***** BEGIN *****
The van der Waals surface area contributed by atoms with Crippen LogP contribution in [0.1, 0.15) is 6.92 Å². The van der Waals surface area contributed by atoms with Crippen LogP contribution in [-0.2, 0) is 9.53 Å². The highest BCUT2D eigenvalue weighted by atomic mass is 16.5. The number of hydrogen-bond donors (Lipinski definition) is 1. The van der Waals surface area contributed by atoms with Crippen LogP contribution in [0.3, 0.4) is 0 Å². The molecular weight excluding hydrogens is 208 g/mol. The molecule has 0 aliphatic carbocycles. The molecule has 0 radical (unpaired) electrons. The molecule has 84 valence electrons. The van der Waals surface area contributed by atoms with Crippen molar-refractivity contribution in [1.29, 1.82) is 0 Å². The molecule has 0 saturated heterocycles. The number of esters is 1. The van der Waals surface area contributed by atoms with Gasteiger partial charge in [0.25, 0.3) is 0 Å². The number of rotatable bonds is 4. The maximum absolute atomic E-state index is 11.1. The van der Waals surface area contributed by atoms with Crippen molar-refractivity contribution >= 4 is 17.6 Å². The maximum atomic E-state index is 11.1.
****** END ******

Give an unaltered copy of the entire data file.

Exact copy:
The van der Waals surface area contributed by atoms with Crippen LogP contribution in [0.1, 0.15) is 6.92 Å². The van der Waals surface area contributed by atoms with Crippen LogP contribution in [-0.2, 0) is 9.53 Å². The highest BCUT2D eigenvalue weighted by atomic mass is 16.5. The number of hydrogen-bond donors (Lipinski definition) is 1. The van der Waals surface area contributed by atoms with Crippen LogP contribution in [0.3, 0.4) is 0 Å². The molecular weight excluding hydrogens is 208 g/mol. The molecule has 0 aliphatic carbocycles. The molecule has 0 radical (unpaired) electrons. The molecule has 84 valence electrons. The van der Waals surface area contributed by atoms with Crippen molar-refractivity contribution in [1.29, 1.82) is 0 Å². The molecule has 0 saturated heterocycles. The number of esters is 1. The van der Waals surface area contributed by atoms with Gasteiger partial charge in [0.25, 0.3) is 0 Å². The number of rotatable bonds is 4. The maximum absolute atomic E-state index is 11.1. The van der Waals surface area contributed by atoms with Crippen molar-refractivity contribution >= 4 is 17.6 Å². The maximum atomic E-state index is 11.1.